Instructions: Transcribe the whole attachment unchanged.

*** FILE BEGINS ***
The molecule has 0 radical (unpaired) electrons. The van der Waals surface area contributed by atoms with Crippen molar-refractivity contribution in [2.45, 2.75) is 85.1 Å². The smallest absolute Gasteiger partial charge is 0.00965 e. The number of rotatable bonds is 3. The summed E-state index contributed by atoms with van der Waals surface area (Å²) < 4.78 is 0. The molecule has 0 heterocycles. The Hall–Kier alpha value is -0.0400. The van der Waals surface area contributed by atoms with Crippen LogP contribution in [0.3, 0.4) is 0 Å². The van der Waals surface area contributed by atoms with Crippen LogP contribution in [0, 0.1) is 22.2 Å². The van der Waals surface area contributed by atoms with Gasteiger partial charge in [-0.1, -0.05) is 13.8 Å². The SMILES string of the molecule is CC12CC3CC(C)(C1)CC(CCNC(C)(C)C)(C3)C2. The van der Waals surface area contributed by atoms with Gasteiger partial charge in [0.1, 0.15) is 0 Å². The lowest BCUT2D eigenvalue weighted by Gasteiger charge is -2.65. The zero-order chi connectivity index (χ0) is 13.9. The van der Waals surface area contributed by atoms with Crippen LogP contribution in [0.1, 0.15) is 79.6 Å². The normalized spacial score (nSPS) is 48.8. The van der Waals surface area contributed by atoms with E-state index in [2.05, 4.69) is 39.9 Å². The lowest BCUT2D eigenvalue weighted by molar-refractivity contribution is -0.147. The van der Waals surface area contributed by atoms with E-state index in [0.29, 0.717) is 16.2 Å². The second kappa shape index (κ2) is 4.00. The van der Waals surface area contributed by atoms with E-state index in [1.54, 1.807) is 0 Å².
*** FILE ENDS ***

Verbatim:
The molecule has 0 radical (unpaired) electrons. The van der Waals surface area contributed by atoms with Crippen molar-refractivity contribution in [2.45, 2.75) is 85.1 Å². The smallest absolute Gasteiger partial charge is 0.00965 e. The number of rotatable bonds is 3. The summed E-state index contributed by atoms with van der Waals surface area (Å²) < 4.78 is 0. The molecule has 0 heterocycles. The Hall–Kier alpha value is -0.0400. The van der Waals surface area contributed by atoms with Crippen LogP contribution in [0.3, 0.4) is 0 Å². The van der Waals surface area contributed by atoms with Crippen LogP contribution in [0, 0.1) is 22.2 Å². The van der Waals surface area contributed by atoms with Gasteiger partial charge in [-0.1, -0.05) is 13.8 Å². The SMILES string of the molecule is CC12CC3CC(C)(C1)CC(CCNC(C)(C)C)(C3)C2. The van der Waals surface area contributed by atoms with Gasteiger partial charge in [0.1, 0.15) is 0 Å². The lowest BCUT2D eigenvalue weighted by Gasteiger charge is -2.65. The zero-order chi connectivity index (χ0) is 13.9. The van der Waals surface area contributed by atoms with Crippen LogP contribution in [0.1, 0.15) is 79.6 Å². The normalized spacial score (nSPS) is 48.8. The van der Waals surface area contributed by atoms with E-state index in [2.05, 4.69) is 39.9 Å². The lowest BCUT2D eigenvalue weighted by molar-refractivity contribution is -0.147. The van der Waals surface area contributed by atoms with E-state index in [0.29, 0.717) is 16.2 Å². The second kappa shape index (κ2) is 4.00. The van der Waals surface area contributed by atoms with E-state index in [1.54, 1.807) is 0 Å².